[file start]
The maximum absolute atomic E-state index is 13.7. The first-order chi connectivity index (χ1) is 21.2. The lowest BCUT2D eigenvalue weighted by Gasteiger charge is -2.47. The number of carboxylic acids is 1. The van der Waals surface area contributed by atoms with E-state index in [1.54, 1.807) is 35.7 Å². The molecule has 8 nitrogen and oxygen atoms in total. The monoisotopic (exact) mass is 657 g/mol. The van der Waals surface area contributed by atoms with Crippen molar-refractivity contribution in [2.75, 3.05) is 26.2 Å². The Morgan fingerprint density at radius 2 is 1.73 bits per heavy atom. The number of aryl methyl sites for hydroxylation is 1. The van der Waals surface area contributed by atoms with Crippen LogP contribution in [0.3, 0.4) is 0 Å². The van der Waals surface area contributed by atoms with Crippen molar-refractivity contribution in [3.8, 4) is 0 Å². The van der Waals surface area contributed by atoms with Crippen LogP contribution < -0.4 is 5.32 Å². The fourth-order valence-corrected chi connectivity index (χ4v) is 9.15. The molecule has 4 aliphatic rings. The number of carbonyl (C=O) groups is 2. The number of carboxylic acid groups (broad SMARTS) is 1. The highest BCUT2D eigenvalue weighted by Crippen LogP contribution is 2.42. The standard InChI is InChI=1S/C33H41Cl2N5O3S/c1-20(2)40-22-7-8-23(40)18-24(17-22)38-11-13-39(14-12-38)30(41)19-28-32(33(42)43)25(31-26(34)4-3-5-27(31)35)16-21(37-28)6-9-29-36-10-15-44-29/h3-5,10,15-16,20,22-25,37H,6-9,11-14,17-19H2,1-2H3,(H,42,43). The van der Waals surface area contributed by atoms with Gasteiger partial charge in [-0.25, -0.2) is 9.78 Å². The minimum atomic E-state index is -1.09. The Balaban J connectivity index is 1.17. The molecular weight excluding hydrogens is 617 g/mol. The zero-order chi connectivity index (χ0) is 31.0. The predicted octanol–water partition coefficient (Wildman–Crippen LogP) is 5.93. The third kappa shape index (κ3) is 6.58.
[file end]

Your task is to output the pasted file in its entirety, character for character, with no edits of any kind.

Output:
The maximum absolute atomic E-state index is 13.7. The first-order chi connectivity index (χ1) is 21.2. The lowest BCUT2D eigenvalue weighted by Gasteiger charge is -2.47. The number of carboxylic acids is 1. The van der Waals surface area contributed by atoms with E-state index in [1.54, 1.807) is 35.7 Å². The molecule has 8 nitrogen and oxygen atoms in total. The monoisotopic (exact) mass is 657 g/mol. The van der Waals surface area contributed by atoms with Crippen molar-refractivity contribution in [2.75, 3.05) is 26.2 Å². The Morgan fingerprint density at radius 2 is 1.73 bits per heavy atom. The number of aryl methyl sites for hydroxylation is 1. The van der Waals surface area contributed by atoms with Crippen LogP contribution in [0.3, 0.4) is 0 Å². The van der Waals surface area contributed by atoms with Crippen molar-refractivity contribution in [3.8, 4) is 0 Å². The van der Waals surface area contributed by atoms with Crippen LogP contribution < -0.4 is 5.32 Å². The fourth-order valence-corrected chi connectivity index (χ4v) is 9.15. The molecule has 4 aliphatic rings. The number of carbonyl (C=O) groups is 2. The number of carboxylic acid groups (broad SMARTS) is 1. The highest BCUT2D eigenvalue weighted by Crippen LogP contribution is 2.42. The standard InChI is InChI=1S/C33H41Cl2N5O3S/c1-20(2)40-22-7-8-23(40)18-24(17-22)38-11-13-39(14-12-38)30(41)19-28-32(33(42)43)25(31-26(34)4-3-5-27(31)35)16-21(37-28)6-9-29-36-10-15-44-29/h3-5,10,15-16,20,22-25,37H,6-9,11-14,17-19H2,1-2H3,(H,42,43). The van der Waals surface area contributed by atoms with Gasteiger partial charge in [-0.25, -0.2) is 9.78 Å². The minimum atomic E-state index is -1.09. The Balaban J connectivity index is 1.17. The molecular weight excluding hydrogens is 617 g/mol. The zero-order chi connectivity index (χ0) is 31.0. The predicted octanol–water partition coefficient (Wildman–Crippen LogP) is 5.93. The third kappa shape index (κ3) is 6.58.